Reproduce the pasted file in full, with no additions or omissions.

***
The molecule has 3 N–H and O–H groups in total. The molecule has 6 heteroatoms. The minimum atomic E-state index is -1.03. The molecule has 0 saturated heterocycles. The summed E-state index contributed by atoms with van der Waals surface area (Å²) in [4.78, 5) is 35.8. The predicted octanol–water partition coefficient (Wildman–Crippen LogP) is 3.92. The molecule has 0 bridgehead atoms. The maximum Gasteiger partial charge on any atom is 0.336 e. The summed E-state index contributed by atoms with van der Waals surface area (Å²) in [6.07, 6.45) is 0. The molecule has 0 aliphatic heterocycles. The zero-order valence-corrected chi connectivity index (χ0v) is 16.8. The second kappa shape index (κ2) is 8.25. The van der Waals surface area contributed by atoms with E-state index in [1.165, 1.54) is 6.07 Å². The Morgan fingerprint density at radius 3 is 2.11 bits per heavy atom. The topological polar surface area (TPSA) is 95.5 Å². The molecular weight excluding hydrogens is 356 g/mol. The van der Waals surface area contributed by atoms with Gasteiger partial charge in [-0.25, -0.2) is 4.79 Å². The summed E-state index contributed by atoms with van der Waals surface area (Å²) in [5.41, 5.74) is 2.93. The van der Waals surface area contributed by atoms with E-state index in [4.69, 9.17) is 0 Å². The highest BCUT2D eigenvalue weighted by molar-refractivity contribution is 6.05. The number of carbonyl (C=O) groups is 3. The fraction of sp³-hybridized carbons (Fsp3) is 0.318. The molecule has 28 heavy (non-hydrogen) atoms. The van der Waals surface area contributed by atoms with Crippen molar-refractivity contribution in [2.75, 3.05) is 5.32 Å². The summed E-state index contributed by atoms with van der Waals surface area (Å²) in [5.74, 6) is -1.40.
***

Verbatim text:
The molecule has 3 N–H and O–H groups in total. The molecule has 6 heteroatoms. The minimum atomic E-state index is -1.03. The molecule has 0 saturated heterocycles. The summed E-state index contributed by atoms with van der Waals surface area (Å²) in [4.78, 5) is 35.8. The predicted octanol–water partition coefficient (Wildman–Crippen LogP) is 3.92. The molecule has 0 bridgehead atoms. The maximum Gasteiger partial charge on any atom is 0.336 e. The summed E-state index contributed by atoms with van der Waals surface area (Å²) in [6.07, 6.45) is 0. The molecule has 0 aliphatic heterocycles. The zero-order valence-corrected chi connectivity index (χ0v) is 16.8. The second kappa shape index (κ2) is 8.25. The van der Waals surface area contributed by atoms with E-state index in [1.165, 1.54) is 6.07 Å². The Morgan fingerprint density at radius 3 is 2.11 bits per heavy atom. The topological polar surface area (TPSA) is 95.5 Å². The molecular weight excluding hydrogens is 356 g/mol. The van der Waals surface area contributed by atoms with Gasteiger partial charge in [-0.25, -0.2) is 4.79 Å². The summed E-state index contributed by atoms with van der Waals surface area (Å²) in [5.41, 5.74) is 2.93. The van der Waals surface area contributed by atoms with E-state index in [4.69, 9.17) is 0 Å². The highest BCUT2D eigenvalue weighted by molar-refractivity contribution is 6.05. The number of carbonyl (C=O) groups is 3. The fraction of sp³-hybridized carbons (Fsp3) is 0.318. The molecule has 28 heavy (non-hydrogen) atoms. The van der Waals surface area contributed by atoms with Crippen molar-refractivity contribution in [2.75, 3.05) is 5.32 Å². The summed E-state index contributed by atoms with van der Waals surface area (Å²) in [5.74, 6) is -1.40.